A Birmingham school was forced to close part of its building after discovering asbestos – which has cost a staggering £1 million to remove.
Hill West Primary in Four Oaks shut down the facility for Key Stage Two pupils, leaving many having to be taught both in temporary classrooms and at nearby Arthur Terry School. The school has had to gut the affected building at the huge cost with contractors on site since last August and a completion date is yet to be given.
Hill West is part of the Arthur Terry Learning Partnership, a chain of seven academies across the West Midlands. Sally Taylor, interim CEO of the Partnership, said:
“The KS2 block is effectively being rebuilt, they have had to gut it. The asbestos has been ripped out and all the external work has now finished. It is now an empty shell, which is quite exciting as we get to design it from scratch and it will end up being a fantastic facility.
“The staff, parents and pupils alike have been brilliant and have adapted to the challenges they have faced. The Year 5 pupils that are being temporarily taught at Arthur Terry School are being kept very separate from the secondary school children, they have an earlier lunch break and their own playground.”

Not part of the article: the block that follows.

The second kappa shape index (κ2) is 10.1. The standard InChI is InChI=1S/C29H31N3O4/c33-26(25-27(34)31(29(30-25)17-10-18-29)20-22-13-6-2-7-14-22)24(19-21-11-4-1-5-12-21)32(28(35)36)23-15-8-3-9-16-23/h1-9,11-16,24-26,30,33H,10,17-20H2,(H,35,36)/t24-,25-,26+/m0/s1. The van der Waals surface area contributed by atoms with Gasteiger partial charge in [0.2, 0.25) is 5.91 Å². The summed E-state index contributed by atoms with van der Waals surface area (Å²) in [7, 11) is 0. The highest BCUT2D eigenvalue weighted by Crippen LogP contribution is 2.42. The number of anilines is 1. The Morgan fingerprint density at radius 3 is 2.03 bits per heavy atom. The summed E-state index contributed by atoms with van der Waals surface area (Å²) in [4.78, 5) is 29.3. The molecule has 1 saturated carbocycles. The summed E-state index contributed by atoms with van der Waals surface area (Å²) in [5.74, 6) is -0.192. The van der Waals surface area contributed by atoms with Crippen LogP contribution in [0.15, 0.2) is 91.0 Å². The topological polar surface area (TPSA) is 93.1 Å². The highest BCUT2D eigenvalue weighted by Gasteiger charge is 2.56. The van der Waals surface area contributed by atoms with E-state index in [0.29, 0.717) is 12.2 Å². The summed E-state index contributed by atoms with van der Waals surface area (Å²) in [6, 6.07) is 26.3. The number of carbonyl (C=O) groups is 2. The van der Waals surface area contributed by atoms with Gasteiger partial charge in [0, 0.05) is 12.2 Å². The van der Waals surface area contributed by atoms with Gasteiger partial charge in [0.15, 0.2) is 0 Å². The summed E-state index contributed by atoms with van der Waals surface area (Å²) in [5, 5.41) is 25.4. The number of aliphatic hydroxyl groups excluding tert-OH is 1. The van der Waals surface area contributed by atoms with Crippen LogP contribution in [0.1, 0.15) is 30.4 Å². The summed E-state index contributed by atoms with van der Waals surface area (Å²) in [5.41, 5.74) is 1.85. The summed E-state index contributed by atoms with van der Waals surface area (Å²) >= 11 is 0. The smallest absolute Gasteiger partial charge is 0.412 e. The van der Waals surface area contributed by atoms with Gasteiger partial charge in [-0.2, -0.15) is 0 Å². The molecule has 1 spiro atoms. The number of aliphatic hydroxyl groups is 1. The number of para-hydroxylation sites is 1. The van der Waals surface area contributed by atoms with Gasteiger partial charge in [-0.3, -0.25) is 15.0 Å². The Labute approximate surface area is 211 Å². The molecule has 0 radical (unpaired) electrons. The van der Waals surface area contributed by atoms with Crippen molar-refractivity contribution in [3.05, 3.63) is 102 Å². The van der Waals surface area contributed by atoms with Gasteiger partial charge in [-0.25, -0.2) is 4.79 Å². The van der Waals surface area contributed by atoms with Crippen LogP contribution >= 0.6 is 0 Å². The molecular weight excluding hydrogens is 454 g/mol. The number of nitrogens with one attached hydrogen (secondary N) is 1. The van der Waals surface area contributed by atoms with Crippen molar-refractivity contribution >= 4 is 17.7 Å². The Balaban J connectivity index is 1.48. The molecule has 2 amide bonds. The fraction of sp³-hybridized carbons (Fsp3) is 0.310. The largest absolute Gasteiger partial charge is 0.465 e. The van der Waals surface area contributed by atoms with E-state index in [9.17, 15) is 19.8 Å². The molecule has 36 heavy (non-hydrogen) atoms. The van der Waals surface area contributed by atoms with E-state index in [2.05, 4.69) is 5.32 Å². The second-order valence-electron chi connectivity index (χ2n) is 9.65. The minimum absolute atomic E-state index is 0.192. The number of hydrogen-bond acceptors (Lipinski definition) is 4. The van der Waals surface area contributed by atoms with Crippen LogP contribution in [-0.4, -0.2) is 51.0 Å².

In a blog on the school’s website, Hill West’s Head Teacher Dr Beth Clarke said:
“During the course of the last academic year it became increasingly apparent that our KS2 building had come to the end of its natural life. Although an initial completion date was suggested as October 2015, the scope of the works have changed significantly since conception.
“This delay in completion obviously causes on-going disruption, most significantly to Year 3, Year 5 and Year 6 who are being taught in temporary classrooms. The senior leadership team are continuing to monitor and evaluate the impact of this on staff and pupils and will make any necessary adjustments to teaching spaces as required, within the limited options available to us.
“I would like to thank sincerely our staff, parents and pupils for their unwavering support and understanding at this time. The positive impact of this work, of course, is that we will have a new KS2 building for all our children on completion.”